On the second floor, along with many sleeping areas, there’s a medic station, a free food area, a child care space, a computer/phone charging station, an info desk, and other resource area that are setup and staffed full-time. Coffee, tea, and snacks are always available, and every few hours someone walks in with a gigantic load of pizza.

Above them, a third floor hosts sleeping areas and several spots where cameras are posted up. Four large-screen televisions have been setup to show footage of the House meetings that ended last night in an uproar.

As the night grew, people sang songs to each other, networked, and talked politics. One girl sitting near me was doing her math homework, sleeping at the occupied Capitol and going to class in the morning.

After hours of highly energetic community, the crowd quieted down to focus on the debate. For hours, Democratic lawmakers, in rare fashion for American politicians, angrily condemned the Republicans in the House for even proposing such a bill.

Tears and yelling from lawmakers themselves and several outbursts from the crowd that disrupted the meetings coated the debate with the intense reality of the legislation they were pushing through.

At 2:00 in the morning, as many slept, the final decision was made. After the final speaker, the vote was announced faster than many could follow it. The House passed it, and the crowd began a booing.

As the members of the House let out, those Democrats who had fought hard against the bill emerged to enormous applause from the crowd and giant chants of “Thank you!” The lawmakers, some with raised fists, pointed to the crowd and mouthed “Thank you!” back to them. One pointed to the crowd and gestured to say “You are the reason we are able to fight this, we’re gonna keep fighting this.”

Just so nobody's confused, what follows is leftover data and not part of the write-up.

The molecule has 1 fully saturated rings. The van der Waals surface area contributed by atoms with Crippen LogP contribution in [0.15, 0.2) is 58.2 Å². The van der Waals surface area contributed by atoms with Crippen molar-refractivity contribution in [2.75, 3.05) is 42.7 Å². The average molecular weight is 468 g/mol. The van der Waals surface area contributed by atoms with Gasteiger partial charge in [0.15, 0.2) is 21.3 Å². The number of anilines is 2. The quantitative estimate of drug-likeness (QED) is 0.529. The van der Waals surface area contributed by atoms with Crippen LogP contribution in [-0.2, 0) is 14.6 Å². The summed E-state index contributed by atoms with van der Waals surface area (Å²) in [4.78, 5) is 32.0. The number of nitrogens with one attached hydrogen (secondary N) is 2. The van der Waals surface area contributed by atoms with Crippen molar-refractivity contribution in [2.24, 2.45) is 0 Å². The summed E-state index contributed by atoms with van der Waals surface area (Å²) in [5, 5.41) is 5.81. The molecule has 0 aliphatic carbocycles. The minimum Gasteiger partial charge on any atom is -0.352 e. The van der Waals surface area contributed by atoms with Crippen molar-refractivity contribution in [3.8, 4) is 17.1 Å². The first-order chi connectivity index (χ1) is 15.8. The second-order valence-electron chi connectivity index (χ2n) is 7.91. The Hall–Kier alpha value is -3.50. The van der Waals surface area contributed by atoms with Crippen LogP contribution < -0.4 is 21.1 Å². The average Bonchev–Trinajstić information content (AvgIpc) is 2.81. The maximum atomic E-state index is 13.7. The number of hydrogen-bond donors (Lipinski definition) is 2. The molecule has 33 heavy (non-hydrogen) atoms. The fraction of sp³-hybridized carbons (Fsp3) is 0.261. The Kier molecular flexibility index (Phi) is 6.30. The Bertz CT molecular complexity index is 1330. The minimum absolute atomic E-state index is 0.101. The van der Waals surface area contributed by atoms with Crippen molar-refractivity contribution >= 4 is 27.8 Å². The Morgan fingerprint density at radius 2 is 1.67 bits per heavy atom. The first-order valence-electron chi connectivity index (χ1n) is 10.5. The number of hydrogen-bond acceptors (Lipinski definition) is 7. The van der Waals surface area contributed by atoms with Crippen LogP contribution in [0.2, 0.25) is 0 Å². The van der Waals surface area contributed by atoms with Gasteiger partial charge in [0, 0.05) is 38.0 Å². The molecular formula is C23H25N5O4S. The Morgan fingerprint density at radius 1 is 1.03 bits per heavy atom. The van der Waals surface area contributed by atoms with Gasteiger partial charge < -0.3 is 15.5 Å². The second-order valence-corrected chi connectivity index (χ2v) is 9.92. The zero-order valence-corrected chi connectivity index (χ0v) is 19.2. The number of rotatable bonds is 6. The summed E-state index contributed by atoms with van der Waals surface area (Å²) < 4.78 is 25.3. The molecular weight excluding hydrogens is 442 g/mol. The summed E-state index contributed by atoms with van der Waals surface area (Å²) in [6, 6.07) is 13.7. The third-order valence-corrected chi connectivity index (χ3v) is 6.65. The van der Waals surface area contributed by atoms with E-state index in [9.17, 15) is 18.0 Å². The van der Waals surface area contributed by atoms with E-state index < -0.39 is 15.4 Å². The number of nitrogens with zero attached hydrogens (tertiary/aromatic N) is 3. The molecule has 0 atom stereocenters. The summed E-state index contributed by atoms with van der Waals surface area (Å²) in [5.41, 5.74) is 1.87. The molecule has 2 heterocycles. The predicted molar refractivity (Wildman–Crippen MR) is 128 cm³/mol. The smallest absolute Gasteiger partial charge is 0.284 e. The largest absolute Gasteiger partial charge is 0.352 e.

One lawmaker threw his pro-Union shirt, which all those Democrats who opposed the bill had worn during the debate, to the crowd. He stood waving his fist to the crowd. Another stood before the crowd to thank them for their presence. She had made a passionate speech inside the debates that had brought massive cheers from the crowd.

The night ended with an intense round of impromptu speeches by students, union members, and two House delegates who had fought the bill. “We are not going anywhere”, one said.

A student summed the night up well. “This was expected, it is not a setback”, he said passionately to the crowd through a bullhorn. “Remember, all that happened was a piece of paper was signed, that’s all. Without us, the paper means nothing.”

The 97-union South Central Federation of Labor of Wisconsin voted late last week to begin plans for a general strike in the event that the bill is ratified. It still must pass through Senate and be signed by Governor Scott Walker. And the “Fab 14″, Democratic Senators who are staying in Illinois to delay the vote, have still not returned.

I’ve never seen anything like this! There is a very literal solidarity between workers and students who are tirelessly fighting this and democratic lawmakers who are actually sticking their necks out, takings risks, and making bold moves to defend the people.

Ryan Harvey is a Baltimore-based independent journalist and grassroots historian. His writings are posted at his blog, Even If Your Voice Shakes . He is also an organizer with the Civilian-Soldier Alliance and a member of the Riot-Folk musician collective.